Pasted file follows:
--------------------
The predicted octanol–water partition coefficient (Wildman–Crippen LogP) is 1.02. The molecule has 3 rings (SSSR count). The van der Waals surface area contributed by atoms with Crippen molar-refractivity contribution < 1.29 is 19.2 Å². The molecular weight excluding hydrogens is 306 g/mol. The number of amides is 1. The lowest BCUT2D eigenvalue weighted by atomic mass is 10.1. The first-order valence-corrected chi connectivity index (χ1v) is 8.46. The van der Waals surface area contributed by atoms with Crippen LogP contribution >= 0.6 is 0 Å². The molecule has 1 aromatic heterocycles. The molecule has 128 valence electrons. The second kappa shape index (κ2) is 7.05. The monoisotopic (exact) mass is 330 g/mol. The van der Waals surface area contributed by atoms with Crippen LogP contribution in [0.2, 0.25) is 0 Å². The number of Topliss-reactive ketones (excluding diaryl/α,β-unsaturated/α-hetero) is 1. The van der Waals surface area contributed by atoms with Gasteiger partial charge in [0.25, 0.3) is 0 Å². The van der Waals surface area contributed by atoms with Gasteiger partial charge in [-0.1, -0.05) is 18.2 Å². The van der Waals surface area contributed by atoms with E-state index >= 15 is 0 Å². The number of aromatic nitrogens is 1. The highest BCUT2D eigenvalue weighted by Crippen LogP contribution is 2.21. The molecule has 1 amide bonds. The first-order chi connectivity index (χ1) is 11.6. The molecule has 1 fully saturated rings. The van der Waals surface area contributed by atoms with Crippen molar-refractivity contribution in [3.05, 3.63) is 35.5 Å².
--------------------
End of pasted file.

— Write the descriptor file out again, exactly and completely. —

The predicted octanol–water partition coefficient (Wildman–Crippen LogP) is 1.02. The molecule has 3 rings (SSSR count). The van der Waals surface area contributed by atoms with Crippen molar-refractivity contribution < 1.29 is 19.2 Å². The molecular weight excluding hydrogens is 306 g/mol. The number of amides is 1. The lowest BCUT2D eigenvalue weighted by atomic mass is 10.1. The first-order valence-corrected chi connectivity index (χ1v) is 8.46. The van der Waals surface area contributed by atoms with Crippen LogP contribution >= 0.6 is 0 Å². The molecule has 1 aromatic heterocycles. The molecule has 128 valence electrons. The second kappa shape index (κ2) is 7.05. The monoisotopic (exact) mass is 330 g/mol. The van der Waals surface area contributed by atoms with Crippen LogP contribution in [0.2, 0.25) is 0 Å². The number of Topliss-reactive ketones (excluding diaryl/α,β-unsaturated/α-hetero) is 1. The van der Waals surface area contributed by atoms with Gasteiger partial charge in [0.25, 0.3) is 0 Å². The van der Waals surface area contributed by atoms with Gasteiger partial charge in [-0.1, -0.05) is 18.2 Å². The van der Waals surface area contributed by atoms with E-state index >= 15 is 0 Å². The number of aromatic nitrogens is 1. The highest BCUT2D eigenvalue weighted by Crippen LogP contribution is 2.21. The molecule has 1 amide bonds. The first-order chi connectivity index (χ1) is 11.6. The molecule has 1 fully saturated rings. The van der Waals surface area contributed by atoms with Crippen molar-refractivity contribution in [3.05, 3.63) is 35.5 Å².